Here’s an excerpt:

ON APRIL 18, 1977, AROUND 8:00 A.M., when Cecile Angenot had drawn the garnet drapes that hid the windows of her dining room, she noticed, in the middle of the lawn, between the red cedars and the edge of the decorative well, something like an oblong splash of light. An illusion, she thought, the sun in my eyes. Error: the irradiation was quite real. It was coming from a small Class 3 UFO, roughly cigar shaped and squamous in appearance; truth to tell, a bit screwball, with its tuft of slender antennae and its three crutch-like struts, one of which was patched up with a crude ligature. But Mrs. Angenot saw none of this: she had mislaid her glasses.

D.F. Lewis Real-Time Reviews H.V. Chao’s “Down by the River”

November 10th, 2016 § 0 comments § permalink

nightscript 2

The erstwhile D.F. Lewis continues his hit “real-time gestalt reviews” of new releases in weird and supernatural fiction, going story by story through the second volume of Nightscript, the yearly anthology of C.M. Muller, Scrivener. Here’s his take on H.V. Chao’s “Down by the River”:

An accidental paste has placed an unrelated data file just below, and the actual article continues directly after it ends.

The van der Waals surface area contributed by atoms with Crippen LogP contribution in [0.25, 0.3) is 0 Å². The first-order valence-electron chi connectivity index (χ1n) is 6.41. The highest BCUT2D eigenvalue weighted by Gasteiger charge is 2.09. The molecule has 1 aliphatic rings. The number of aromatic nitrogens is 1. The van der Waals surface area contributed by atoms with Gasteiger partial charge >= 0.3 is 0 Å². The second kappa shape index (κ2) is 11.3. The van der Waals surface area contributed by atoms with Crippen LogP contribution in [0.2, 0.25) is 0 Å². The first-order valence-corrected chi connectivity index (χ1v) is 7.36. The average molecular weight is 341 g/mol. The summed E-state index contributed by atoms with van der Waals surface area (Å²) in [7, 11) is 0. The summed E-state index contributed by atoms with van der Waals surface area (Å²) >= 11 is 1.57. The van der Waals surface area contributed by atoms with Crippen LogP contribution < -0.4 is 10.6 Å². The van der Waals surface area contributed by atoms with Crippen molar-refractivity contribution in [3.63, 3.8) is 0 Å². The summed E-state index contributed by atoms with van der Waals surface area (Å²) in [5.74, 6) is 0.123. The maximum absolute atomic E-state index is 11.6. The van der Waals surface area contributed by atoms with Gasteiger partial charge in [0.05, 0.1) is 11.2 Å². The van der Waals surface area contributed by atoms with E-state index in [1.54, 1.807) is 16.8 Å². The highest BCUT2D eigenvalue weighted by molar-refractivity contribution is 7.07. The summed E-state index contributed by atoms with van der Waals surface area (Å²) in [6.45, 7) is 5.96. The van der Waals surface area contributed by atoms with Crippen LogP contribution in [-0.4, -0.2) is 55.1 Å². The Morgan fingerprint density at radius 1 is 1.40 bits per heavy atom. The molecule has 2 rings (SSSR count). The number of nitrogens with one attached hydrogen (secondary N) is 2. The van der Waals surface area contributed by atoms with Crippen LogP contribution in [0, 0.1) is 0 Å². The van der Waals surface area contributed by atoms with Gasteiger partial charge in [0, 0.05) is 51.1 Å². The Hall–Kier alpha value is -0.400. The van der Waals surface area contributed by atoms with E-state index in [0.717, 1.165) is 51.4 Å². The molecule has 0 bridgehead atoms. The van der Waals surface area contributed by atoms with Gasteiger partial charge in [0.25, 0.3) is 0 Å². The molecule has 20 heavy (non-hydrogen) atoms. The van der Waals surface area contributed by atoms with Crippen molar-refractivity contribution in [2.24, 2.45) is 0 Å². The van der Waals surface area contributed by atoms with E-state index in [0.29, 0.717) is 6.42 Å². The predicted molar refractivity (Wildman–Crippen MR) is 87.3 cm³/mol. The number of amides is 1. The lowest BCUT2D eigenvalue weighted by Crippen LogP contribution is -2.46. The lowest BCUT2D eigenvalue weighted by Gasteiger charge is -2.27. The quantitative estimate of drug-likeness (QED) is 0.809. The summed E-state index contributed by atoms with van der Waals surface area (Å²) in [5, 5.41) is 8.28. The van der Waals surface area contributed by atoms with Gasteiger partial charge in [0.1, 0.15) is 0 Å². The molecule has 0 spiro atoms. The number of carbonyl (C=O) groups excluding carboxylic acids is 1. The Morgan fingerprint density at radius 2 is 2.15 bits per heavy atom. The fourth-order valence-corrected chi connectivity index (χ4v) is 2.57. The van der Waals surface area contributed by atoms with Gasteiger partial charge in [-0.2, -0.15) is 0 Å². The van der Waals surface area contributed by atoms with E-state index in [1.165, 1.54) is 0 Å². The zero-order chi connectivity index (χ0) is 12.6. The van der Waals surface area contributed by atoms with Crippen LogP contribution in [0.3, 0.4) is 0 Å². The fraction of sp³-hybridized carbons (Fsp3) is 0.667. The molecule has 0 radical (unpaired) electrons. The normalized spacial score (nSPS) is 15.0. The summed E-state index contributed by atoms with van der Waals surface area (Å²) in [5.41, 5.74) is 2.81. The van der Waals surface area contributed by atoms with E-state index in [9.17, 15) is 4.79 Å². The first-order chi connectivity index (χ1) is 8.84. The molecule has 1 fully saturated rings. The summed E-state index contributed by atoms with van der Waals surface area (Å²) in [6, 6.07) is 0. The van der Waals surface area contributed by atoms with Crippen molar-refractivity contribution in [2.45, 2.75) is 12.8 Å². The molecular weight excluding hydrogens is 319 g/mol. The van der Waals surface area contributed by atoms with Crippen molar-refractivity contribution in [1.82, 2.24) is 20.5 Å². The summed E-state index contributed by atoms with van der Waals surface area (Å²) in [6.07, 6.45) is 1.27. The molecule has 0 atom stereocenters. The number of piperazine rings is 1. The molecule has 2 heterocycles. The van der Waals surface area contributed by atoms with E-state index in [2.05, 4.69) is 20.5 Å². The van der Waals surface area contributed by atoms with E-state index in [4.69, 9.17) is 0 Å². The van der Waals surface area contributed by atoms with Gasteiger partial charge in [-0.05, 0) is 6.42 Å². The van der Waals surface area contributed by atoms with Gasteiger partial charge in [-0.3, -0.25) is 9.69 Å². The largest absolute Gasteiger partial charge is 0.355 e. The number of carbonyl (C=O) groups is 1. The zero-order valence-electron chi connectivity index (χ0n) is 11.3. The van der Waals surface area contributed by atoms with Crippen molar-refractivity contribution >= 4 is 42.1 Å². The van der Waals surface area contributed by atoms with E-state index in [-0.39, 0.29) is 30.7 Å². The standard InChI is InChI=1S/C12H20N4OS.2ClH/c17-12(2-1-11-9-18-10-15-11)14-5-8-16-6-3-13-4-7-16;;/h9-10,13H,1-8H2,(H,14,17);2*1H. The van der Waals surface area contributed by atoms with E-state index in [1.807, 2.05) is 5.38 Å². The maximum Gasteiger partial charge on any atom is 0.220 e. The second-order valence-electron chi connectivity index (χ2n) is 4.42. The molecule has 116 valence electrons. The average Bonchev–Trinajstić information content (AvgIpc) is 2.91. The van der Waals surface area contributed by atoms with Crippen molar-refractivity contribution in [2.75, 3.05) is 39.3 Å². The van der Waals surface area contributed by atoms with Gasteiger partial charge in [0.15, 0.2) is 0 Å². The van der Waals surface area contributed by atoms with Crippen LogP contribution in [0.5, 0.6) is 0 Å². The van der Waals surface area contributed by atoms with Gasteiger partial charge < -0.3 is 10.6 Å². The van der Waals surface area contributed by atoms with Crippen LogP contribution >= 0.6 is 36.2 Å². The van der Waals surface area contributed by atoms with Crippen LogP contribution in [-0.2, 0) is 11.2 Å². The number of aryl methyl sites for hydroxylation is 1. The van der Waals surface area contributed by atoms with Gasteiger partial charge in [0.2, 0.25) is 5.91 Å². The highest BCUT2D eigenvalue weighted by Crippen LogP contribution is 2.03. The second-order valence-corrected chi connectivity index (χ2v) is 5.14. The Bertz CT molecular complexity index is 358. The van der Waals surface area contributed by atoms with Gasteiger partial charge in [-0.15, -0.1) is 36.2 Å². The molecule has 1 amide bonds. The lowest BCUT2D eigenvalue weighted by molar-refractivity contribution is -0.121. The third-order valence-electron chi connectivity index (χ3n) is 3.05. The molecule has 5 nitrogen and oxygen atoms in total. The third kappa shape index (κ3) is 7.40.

Lewis river

 

 

OUT NOW: Éric Poindron’s L’Étrange questionnaire

November 13th, 2016 § 0 comments § permalink

Etrange questionnaire

“Fanciful, erudite, mischievous, and unclassifiable,” Jérôme Leroy calls it. Readers may remember a post at Weird Fiction Review from late 2011, in which I presented the Étrange Questionnaire by Éric Poindron—writer, editor, would-be poet, historian of paraliterature. (He also curates a cabinet of curiosities, and believes in ghosts.) It is now a book, delectably conceived by Les Venterniers, a small French press, and augmented by an essay of my own (in translation), collected answers, as well as assorted oddities.